Water is the most valuable resource on Earth, but it is constantly under threat and we can't protect it without your help. We
need dedicated, informed volunteers who can watch for, report on and help us correct many of the different problems we experience throughout the basin and we hope you will join us by becoming a RiverWatch volunteer!
RiverWatch is a basin-wide, environmental "neighborhood watch" program designed
to help citizens understand the importance of watching over their local
waterways and to teach them how to take action to protect them. "Watching" can be as simple as keeping your eyes open while you walk on a greenway or as focused as taking a boat out to investigate a known problem. Regardless of what activity you prefer, RiverWatch will provide you with a toolbox of knowledge and skills for protecting your local waters in the way that best fits your set of skills and resources.
Who Should Be Trained?
Anyone who spends time outside and wants to learn how they can decrease their “footprint” on local rivers and streams, as well as learn how to recognize and correct pollution and other threats to water quality is a potential RiverWatch volunteer. We suggest an existing understanding of basic earth science but young students are welcome too.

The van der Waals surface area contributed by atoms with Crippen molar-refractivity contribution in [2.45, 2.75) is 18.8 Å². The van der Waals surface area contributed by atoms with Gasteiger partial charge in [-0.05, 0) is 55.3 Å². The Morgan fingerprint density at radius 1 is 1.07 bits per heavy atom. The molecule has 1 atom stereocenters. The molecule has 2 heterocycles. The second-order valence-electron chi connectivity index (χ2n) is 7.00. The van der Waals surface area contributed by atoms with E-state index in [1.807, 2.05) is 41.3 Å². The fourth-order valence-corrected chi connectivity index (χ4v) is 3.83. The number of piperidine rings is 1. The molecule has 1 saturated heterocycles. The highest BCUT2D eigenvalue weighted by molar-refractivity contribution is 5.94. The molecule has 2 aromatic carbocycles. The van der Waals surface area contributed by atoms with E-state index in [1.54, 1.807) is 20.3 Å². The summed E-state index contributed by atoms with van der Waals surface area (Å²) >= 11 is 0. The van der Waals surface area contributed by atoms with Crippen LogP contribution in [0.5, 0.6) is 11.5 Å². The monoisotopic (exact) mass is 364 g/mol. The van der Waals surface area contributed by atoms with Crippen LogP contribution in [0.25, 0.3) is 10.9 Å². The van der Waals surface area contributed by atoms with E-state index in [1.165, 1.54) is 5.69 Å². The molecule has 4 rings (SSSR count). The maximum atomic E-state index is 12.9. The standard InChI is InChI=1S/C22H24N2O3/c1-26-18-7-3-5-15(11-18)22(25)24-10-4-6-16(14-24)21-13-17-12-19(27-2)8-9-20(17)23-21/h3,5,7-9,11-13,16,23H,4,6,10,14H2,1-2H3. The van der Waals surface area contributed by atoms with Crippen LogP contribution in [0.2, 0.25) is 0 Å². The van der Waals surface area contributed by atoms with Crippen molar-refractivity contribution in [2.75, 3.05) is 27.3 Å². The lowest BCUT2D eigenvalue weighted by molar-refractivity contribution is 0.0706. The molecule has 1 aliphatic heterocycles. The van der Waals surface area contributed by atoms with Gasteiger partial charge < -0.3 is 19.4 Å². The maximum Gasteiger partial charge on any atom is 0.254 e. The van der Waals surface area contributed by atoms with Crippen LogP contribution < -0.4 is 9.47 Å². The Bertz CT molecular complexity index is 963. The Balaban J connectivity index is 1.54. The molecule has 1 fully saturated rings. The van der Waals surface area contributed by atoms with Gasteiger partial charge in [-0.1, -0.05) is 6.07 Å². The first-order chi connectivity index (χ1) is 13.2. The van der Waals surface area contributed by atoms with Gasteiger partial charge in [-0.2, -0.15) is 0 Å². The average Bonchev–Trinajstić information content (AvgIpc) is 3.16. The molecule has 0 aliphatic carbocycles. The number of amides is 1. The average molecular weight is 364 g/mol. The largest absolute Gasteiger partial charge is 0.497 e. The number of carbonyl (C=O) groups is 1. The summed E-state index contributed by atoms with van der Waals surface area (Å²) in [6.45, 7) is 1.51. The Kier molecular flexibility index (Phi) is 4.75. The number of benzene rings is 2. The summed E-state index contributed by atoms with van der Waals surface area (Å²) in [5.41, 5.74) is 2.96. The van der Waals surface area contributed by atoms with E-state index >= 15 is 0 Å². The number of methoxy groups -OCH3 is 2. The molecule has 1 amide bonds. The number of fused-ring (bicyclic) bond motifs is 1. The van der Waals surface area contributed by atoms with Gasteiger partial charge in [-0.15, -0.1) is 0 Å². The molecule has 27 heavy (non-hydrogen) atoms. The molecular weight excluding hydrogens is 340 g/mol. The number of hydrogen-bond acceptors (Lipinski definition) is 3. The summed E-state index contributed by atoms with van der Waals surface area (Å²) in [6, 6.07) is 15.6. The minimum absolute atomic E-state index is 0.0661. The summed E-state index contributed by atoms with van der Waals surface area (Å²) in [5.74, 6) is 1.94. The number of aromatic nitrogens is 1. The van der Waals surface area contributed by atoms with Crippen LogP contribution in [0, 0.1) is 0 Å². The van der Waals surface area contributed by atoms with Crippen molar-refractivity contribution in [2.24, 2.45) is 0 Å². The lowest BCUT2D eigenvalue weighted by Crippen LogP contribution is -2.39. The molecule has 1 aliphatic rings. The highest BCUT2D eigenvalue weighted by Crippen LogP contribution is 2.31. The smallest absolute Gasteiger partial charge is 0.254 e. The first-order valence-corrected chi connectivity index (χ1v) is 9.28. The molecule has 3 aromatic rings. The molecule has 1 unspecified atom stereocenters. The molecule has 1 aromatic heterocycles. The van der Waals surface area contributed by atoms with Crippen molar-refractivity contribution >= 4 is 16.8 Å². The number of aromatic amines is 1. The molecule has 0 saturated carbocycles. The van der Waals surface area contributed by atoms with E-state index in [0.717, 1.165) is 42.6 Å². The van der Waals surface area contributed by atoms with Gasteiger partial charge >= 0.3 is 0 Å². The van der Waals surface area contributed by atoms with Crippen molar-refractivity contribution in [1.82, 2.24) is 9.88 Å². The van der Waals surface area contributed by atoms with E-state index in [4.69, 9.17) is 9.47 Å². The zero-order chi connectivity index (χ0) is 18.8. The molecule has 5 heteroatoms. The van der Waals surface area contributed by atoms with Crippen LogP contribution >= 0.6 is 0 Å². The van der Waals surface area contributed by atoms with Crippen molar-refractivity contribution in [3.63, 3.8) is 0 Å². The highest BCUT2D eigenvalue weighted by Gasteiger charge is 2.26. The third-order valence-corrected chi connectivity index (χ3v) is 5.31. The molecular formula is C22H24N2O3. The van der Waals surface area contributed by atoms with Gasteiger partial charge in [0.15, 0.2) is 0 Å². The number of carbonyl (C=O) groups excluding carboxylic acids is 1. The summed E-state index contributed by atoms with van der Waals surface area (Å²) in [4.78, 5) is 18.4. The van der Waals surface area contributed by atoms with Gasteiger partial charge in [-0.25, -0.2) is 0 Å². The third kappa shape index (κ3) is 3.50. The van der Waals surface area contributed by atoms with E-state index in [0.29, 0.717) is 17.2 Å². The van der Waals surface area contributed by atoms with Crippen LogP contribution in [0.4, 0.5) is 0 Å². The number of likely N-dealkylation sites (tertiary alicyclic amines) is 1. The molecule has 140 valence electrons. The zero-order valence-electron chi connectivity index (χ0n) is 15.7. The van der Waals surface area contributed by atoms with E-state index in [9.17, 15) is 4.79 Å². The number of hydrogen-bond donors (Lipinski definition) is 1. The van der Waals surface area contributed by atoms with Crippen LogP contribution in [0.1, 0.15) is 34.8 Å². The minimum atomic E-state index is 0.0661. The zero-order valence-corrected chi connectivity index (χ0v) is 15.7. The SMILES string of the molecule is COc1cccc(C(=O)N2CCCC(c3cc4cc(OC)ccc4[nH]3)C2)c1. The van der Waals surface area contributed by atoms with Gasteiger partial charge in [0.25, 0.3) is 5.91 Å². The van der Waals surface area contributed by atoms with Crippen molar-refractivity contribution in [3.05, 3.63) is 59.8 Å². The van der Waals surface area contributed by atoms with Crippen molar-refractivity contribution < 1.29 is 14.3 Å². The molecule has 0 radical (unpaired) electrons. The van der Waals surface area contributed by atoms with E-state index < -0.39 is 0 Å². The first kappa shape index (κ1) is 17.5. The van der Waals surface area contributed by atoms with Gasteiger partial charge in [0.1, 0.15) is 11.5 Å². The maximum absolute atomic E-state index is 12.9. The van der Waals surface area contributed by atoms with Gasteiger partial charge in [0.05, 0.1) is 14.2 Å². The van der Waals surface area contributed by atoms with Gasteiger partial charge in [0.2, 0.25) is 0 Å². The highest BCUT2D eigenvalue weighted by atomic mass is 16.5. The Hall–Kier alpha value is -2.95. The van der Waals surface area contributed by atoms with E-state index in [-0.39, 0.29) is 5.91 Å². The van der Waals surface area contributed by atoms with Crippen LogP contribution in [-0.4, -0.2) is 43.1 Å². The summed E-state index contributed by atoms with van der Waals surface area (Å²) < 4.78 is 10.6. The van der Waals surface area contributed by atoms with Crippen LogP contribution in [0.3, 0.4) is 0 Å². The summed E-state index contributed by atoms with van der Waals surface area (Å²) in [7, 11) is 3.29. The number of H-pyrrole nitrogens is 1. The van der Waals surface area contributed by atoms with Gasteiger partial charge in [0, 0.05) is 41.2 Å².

What Do Trained Volunteers Do? The work of RiverWatch volunteers increases the total number of hours spent protecting and correcting water quality in the Neuse River basin without requiring the addition of new NRF staff, allowing us to provide the greatest benefit to the watershed with the fewest resources possible.
Note: The hours spent learning and "watching" for RiverWatch can be counted as community service and volunteer hours through many school and service recognition programs; pleasecontact usto find out more.
After completing the RiverWatch training session, volunteers will be encouraged to:
Sign a pledge to protect their waterways by making small changes at home;
Commit at least four (4) hours per month on monitoring their local waterways;
Complete reports for both negative and positive sightings;
Address as many threats and rectify as many problems as possible through their own efforts, with the assistance of NRF staff;
Attend additional training and support sessions as volunteers
express interest in emerging topics or a desire for more in-depth
knowledge on a topic that has already been addressed;
Have fun and make a difference!
Interested in Becoming a RiverWatch Volunteer?
Training sessions are scheduled frequently in both the Upper and Lower Neuse. Please contact your local Riverkeeper for more information.